Her feelings are lost in the gutter between issues again at Hephaestus’s forge. She discovers that the Amazons rape men to death and then give up their male-born children to slavery. She has hundreds of brothers, and rises up to save them – only to find out that they don’t want to be saved because Hephaestus wants them, and the Amazons never did.  She never deals with either of these pieces of deeply emotional information on the page.  The only thing you see her do is passionately stride forward to rescue the male children of the Amazons.

This story bit has three things wrong with it – two are wrong with what is there, and one with what is absent. First, here’s the story of the Amazons:

Sexed Up Amazons! Quick, hide your penis!
Sexed Up Amazons! Quick, hide your penis!

 “Triumphant, the Amazons return to Paradise Island, and wait. Nine months later, some celebrate the birth of a daughter. Some don’t.” Hephaestus completes his tale with the statement, “So I trade weapons for failures.”

Of all of the sins against Wonder Woman’s feminine roots, this is perhaps the most egregious. Until this reboot, the Amazons were a magical, immortal race of women who didn’t need men to thrive.  Now, Diana is sired by Zeus, and her sisters are the fruit of reproduction with hapless, doomed sailors.  The Amazons as a race have been destroyed in this version of the mythology.

Further, because her sisters are gone, and her brothers yet live, the plot adds to the phallic constellation undermining the feminine.  Now, the female support system could be replaced with a male one. In terms of day-to-day sexism, this essentially turns her into the woman that says “I don’t get along well with other women.”

What’s lacking in this portion of the tale are Diana’s thoughts and feelings before and after these big actions.  Her emotions are what cause her to move forward to save her brothers, but they are never depicted with a rise or fall. They don’t change to remorse, or loneliness, or desperation after the fact.   This lack of realism (and further vegetable-like emotional depth for the protagonist) reduces the character to a very common (and offensive) female stereotype: a woman who is ruled by her nonsensical, fickle emotions, and is gusted from whim to whimsy by her passion.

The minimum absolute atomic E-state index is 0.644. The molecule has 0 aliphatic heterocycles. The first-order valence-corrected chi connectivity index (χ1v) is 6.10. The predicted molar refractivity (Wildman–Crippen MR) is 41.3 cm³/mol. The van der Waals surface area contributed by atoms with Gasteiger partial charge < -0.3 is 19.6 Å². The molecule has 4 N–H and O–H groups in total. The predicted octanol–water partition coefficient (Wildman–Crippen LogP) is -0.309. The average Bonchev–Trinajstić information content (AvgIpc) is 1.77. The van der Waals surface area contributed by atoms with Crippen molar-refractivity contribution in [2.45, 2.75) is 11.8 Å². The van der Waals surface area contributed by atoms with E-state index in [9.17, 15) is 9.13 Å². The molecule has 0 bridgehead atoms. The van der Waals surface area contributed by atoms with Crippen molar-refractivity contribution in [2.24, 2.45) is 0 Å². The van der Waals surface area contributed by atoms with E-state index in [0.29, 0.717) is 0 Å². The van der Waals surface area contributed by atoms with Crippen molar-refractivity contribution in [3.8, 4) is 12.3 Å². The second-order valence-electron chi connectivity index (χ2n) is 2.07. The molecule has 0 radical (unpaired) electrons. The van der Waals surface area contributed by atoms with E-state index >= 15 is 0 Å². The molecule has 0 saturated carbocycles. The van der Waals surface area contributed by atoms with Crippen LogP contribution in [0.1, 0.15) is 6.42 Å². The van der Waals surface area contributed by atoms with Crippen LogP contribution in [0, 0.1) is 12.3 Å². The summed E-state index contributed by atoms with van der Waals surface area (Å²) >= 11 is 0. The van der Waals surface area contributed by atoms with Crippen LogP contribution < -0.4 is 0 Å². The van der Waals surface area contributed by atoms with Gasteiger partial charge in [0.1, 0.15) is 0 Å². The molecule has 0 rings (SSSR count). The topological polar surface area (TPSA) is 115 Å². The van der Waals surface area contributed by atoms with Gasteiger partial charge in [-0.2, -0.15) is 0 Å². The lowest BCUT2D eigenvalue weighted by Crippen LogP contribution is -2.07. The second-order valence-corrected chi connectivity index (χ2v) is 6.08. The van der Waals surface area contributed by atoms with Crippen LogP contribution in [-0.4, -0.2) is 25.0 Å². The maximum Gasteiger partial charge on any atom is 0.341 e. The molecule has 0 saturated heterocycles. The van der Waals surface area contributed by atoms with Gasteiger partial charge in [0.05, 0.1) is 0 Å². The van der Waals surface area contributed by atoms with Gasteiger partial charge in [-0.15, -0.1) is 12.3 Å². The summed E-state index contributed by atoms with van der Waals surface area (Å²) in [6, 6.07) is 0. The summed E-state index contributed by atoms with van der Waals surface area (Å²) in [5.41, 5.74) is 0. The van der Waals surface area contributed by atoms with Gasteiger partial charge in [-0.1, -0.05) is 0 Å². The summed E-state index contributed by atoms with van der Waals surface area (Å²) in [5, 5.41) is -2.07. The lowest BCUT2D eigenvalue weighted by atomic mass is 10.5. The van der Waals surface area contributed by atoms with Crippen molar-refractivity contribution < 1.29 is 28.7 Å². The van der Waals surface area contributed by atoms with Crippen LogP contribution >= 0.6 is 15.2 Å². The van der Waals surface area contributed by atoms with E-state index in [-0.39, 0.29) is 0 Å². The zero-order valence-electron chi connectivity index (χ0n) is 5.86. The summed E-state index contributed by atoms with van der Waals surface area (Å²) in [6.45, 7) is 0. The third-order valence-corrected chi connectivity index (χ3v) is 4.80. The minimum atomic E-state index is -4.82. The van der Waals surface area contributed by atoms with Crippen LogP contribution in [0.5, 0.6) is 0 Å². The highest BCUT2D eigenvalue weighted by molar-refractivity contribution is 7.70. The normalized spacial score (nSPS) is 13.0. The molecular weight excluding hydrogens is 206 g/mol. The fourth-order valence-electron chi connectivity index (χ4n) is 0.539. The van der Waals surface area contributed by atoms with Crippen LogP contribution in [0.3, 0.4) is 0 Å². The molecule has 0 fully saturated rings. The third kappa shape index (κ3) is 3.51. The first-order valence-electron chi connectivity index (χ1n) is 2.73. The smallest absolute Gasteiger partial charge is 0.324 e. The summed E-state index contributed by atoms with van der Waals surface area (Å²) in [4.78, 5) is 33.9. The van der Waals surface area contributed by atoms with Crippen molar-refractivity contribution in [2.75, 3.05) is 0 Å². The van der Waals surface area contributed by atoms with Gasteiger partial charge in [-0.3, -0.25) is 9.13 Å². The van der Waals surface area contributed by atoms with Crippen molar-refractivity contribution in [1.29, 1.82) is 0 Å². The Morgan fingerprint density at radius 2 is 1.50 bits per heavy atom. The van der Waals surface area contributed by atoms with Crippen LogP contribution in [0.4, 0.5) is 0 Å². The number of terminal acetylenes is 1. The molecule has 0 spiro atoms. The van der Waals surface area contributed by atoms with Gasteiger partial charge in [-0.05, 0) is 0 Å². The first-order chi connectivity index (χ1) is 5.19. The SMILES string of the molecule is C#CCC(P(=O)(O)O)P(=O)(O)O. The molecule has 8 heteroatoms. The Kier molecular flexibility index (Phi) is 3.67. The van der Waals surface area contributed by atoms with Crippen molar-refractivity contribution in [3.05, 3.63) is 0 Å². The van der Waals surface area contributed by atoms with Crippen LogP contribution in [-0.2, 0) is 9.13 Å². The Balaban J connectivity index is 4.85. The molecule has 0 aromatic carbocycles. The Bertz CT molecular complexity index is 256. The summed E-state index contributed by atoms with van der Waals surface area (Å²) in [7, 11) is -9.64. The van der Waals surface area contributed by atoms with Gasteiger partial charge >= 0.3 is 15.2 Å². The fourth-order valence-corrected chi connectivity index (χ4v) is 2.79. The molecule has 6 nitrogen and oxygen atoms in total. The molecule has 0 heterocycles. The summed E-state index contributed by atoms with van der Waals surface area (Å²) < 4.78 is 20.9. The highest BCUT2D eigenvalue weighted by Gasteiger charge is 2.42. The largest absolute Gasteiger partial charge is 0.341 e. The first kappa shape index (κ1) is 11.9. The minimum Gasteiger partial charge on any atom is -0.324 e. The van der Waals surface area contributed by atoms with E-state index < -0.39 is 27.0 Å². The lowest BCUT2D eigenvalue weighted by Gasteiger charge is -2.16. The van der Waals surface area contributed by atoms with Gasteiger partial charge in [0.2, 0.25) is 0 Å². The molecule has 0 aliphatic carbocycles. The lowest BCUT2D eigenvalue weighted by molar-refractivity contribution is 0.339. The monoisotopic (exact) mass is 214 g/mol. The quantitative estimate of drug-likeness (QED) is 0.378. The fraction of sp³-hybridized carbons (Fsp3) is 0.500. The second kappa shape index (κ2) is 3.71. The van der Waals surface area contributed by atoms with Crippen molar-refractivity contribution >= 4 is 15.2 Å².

I’d also like to point out that as far as we can tell, this version of Wonder Woman is not particularly intelligent.  She has a “wily” plan to distract Hera from Zola and her child to get Hades and Poseidon to go after Zeus’s throne. This is a short-term trick, with no long term considerations of the repercussions.  She acts first, asks questions later – which again, is something we expect of our superheroes.  However, when added to the fact that she acts out of what look like crazy unfounded emotions, it undermines her further.  All Azarello would have to do is occasionally show us her emotional build-up or give us a wider, longer thought process to make her a multi-dimensional character instead of a stereotype of the worst sort.

This overly-emotional reduction of the female characters doesn’t stop at Diana – it extends right up to the pantheon.